Caregivers’ Corner: Simple Strategies for Happier Trips

Joan Jackson
By Joan Jackson September 14, 2016 22:02

Autumn is a great time for a road trip. The days are cooler, the leaves are turning and highways are no longer crowded with vacationers.

But for a caregiver, it’s not that simple. Whether it’s a trip to visit family, a beach getaway or a trek to a distant medical appointment, being on the road with an ailing loved one can be problematic.

Packing the necessities – including medications, assistive devices, hats, sunscreen, water, favorite snacks, adult diapers and extra clothing – is just part of the drill.

Consider also how your loved one may weather the trip. Will he get angry and act out in the car? What if she gets bored and unhappy? Will he have an anxiety attack? If you stop at a hotel, will she get up in the middle of the night and wander? How will you get him in and out of bathroom rest stops?

These are just a few of the questions to consider before departure. The answers will help you decide whether to take the trip. Or – if the journey is absolutely necessary – whether flying to your destination and then renting a car would be a better choice.

Most airlines offer special help for the very elderly, disabled and others unable to travel on their own. Wheelchair service, expedited security and special care aboard airliners are often available. And a flight can eliminate hours or even days on the road.

Whether you travel by car, plane or both, here are a few things you can do to make the journey smoother:

  • Call your loved one’s doctor before you go. He or she may prescribe medication to prevent or ease the agitation and anxiety that being away from home can trigger.
  • Decide when to talk about the approaching trip. Some people do better knowing trip details well ahead of time. For others, especially those with dementia, simply helping them into the car when you’re ready to go creates less stress and anxiety.
  • When planning a vacation, stick with the familiar. Choose places you and your loved one have both been before. This will make it easier for everyone.
  • If possible, invite a friend to come along. If the going gets rough, your friend can help drive, keep an eye on mom or – if that friend is really a good one – even help her when she goes to the restroom.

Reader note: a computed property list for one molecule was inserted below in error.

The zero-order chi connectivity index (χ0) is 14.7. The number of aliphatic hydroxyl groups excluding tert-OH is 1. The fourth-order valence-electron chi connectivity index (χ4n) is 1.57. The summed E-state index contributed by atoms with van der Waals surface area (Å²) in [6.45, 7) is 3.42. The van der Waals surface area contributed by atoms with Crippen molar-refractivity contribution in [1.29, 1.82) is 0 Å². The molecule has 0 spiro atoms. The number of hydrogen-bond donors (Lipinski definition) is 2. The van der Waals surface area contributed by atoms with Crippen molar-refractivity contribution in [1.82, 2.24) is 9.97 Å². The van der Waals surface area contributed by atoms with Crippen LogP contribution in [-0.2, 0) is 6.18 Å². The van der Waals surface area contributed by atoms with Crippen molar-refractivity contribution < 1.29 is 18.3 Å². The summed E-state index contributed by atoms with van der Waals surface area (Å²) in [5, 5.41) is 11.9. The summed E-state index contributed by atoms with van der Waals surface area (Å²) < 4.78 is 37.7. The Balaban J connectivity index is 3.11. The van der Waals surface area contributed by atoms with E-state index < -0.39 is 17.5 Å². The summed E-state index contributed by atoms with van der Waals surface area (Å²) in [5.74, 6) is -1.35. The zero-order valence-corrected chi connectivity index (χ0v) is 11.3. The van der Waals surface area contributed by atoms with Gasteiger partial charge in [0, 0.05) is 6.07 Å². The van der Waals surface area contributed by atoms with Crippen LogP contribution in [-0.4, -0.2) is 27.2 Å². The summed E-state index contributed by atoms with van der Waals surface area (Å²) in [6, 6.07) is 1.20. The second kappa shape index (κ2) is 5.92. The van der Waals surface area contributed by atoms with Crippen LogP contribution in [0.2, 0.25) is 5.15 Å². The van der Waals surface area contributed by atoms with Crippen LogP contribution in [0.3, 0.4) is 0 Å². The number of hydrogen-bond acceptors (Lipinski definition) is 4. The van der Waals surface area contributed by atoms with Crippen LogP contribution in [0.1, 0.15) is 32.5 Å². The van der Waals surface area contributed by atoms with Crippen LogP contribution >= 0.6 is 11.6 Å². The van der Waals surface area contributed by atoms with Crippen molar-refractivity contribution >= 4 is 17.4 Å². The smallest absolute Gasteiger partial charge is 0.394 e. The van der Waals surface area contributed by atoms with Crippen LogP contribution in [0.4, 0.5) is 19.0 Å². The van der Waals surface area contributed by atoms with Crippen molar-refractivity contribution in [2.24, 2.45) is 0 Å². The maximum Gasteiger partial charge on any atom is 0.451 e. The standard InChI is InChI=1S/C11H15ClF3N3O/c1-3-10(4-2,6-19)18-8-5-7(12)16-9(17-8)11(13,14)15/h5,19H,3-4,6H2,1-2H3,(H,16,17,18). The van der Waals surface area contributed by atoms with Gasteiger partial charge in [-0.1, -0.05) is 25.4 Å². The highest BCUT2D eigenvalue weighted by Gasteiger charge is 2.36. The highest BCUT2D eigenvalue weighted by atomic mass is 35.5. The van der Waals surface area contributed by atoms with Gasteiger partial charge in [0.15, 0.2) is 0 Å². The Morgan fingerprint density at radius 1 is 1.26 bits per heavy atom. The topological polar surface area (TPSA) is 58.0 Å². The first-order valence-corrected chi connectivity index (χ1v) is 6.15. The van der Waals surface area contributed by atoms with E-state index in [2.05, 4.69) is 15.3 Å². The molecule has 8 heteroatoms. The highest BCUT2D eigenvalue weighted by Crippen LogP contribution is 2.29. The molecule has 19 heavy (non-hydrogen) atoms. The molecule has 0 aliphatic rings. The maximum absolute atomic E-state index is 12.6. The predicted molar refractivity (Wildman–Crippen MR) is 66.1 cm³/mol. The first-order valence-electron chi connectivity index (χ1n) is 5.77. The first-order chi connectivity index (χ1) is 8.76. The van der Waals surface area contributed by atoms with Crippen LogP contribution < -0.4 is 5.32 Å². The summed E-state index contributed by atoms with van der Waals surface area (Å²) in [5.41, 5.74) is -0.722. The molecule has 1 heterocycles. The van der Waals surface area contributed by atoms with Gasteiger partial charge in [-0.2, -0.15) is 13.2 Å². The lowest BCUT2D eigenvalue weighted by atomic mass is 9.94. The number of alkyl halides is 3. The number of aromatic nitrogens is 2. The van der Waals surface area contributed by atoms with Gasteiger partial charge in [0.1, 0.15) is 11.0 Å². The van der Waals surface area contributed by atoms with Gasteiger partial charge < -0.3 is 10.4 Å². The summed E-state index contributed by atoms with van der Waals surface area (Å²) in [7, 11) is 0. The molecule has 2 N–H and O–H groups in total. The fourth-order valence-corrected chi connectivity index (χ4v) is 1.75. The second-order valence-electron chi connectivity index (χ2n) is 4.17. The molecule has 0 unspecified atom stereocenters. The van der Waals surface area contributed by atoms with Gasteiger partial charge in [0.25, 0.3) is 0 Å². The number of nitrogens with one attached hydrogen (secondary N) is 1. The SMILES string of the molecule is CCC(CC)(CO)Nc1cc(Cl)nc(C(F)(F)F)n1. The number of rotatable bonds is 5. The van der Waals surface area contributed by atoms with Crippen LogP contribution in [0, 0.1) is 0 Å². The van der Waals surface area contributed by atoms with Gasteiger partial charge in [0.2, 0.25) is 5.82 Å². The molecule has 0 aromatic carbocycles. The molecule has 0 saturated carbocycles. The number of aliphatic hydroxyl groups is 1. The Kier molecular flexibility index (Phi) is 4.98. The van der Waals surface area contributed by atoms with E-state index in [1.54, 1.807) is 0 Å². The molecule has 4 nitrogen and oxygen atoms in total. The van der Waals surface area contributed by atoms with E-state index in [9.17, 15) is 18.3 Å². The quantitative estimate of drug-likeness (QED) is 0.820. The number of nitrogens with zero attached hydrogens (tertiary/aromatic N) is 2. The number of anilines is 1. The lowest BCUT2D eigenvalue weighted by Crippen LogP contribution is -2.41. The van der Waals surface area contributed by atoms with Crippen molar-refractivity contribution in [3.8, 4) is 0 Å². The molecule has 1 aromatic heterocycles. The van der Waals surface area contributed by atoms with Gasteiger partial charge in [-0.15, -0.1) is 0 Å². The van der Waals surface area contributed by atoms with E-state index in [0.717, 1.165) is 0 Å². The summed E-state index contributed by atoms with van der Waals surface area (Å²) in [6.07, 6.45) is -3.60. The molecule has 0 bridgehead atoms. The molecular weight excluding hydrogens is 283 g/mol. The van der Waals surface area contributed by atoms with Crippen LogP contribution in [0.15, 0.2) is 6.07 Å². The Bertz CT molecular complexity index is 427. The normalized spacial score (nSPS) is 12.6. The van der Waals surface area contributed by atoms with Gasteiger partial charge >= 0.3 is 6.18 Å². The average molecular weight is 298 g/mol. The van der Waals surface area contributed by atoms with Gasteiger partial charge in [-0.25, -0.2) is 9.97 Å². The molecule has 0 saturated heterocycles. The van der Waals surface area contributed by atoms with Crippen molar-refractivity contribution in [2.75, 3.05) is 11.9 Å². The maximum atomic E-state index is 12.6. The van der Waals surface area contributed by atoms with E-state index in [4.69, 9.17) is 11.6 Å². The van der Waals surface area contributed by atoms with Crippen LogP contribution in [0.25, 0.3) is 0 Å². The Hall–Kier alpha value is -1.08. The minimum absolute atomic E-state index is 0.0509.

• Bring comfort with you. Pack dad’s comfortable pillow or mom’s favorite blanket. Bring a selection of CDs with familiar music. Take a laptop or tablet to play a beloved movie as the miles fly by. Include magazines or even an album with old family photos.
  • If mom is likely to wander in the night, consider getting a Medic Alert device with a GPS. A strange hotel can trigger fear, confusion and a search for something familiar.
  • Take plenty of rest stops. A bathroom break, a snack, juice and a little walk can make travel more relaxing for both you and your loved one.

Remember that there may come a time when traveling is too disorienting or stressful for the person you care for. When that time arrives, consider asking a family member or professional caregiver to come stay for a few days while you take a much-needed break.

Above all, enjoy the trip and the company of your loved one while you can.

Joan Jackson is a partner with husband Peter Carrillo in Practical Dreamer (209-588-1835), whose services include free caregiver support groups sponsored by Area 12 Agency on Aging.

Copyright © 2016 Friends and Neighbors Magazine

Joan Jackson
By Joan Jackson September 14, 2016 22:02
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